Ireland Flees To Gulf Of Mexico With European Bail Out Funds


INTERPOL has launched an investigation after the island of Ireland fled the west coast of Europe yesterday evening shortly after receiving a ‘considerable sum’ of money from the European Central Bank (ECB).

Formed by large glaciers and a very harsh climate more than 10 thousand years ago, Ireland is the third largest island in Europe and the twentieth-largest island in the world.

Today it is home to more than 6.5 million people and has made the news lately for its struggling economy and moronic government.

The IMF, Interpol, the UK and the ECB have all launched an investigation after the country just ‘Got up and Left’ following a large transfer of European funds from the main central bank in Frankfurt, Germany.

The Irish government is understood to have cut off all communications to the continent early yesterday morning.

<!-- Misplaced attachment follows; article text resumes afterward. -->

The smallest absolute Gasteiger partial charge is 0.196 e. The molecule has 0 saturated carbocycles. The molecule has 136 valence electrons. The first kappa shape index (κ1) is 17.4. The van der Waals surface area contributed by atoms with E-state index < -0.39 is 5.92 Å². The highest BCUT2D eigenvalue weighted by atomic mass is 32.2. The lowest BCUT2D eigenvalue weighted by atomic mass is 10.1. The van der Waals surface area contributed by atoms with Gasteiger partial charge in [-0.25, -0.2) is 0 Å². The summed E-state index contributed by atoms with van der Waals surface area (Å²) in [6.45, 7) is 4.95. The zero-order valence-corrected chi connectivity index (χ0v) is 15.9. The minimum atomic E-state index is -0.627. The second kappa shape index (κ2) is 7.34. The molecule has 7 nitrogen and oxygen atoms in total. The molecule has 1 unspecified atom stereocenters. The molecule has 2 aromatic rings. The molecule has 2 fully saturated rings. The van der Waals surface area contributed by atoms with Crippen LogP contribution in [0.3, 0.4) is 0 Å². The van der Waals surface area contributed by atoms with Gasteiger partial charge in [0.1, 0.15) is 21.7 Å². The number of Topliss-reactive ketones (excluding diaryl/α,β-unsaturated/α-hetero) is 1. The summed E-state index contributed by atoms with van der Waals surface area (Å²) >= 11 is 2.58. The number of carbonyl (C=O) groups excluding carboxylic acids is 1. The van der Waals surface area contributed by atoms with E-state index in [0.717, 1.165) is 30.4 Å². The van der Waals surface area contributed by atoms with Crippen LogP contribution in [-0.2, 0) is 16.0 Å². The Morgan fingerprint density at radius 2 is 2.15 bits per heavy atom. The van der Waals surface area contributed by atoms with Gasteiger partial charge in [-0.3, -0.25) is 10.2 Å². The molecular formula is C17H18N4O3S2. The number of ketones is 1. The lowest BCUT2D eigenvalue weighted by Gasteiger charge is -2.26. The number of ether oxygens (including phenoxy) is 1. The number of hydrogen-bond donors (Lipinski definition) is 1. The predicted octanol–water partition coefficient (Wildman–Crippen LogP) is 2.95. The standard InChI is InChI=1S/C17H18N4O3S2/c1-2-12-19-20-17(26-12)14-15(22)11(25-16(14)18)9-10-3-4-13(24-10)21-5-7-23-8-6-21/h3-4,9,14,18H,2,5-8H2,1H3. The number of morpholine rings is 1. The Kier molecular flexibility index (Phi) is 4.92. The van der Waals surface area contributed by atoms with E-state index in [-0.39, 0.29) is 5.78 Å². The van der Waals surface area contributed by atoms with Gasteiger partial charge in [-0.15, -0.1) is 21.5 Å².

The European Commissioner for Economic and Financial Affairs, Olli Rehn, said today that he has tried on numerous occasions to get in contact with the Irish Taoiseach.

He said: “I have been ringing all morning. At first the phone would just ring out. Then it would ring for two or three times and stop, like he just rejected the call. Now all I’m getting is his stupid voicemail. I think his phone is off. I know he doesn’t like answering private numbers but this is ridiculous.

“I have also tried Michael Noonan’s office. They just keep telling me he’s out and that he left his mobile there so there’s no point in ringing it.”

Rehn thinks the Irish government might be avoiding his calls.

“Not only did they take our money but they also took Northern Ireland with them. There could be war over this.” he added.

An order to freeze the countries banks has been granted, but the ECB claim it is already too late. The funds have already been withdrawn.

None of the lending countries involved would comment, though Germany’s Bundespräsident Christian Wulff put out a statement saying: “Ireland has robbed us blind. They even stole a country from their closest neighbours.

No doubt, like the 70’s and yesterday, they will be back again in another 30 years with their tails between their legs looking for more money to spend.”

Ireland borrowed €90bn from the ECB yesterday as part of a emergency fund to help it’s struggling economy. Before that the country was facing widespread bankruptcy after numerous major banks came close to collapsing.

Today Ireland was not available for comment.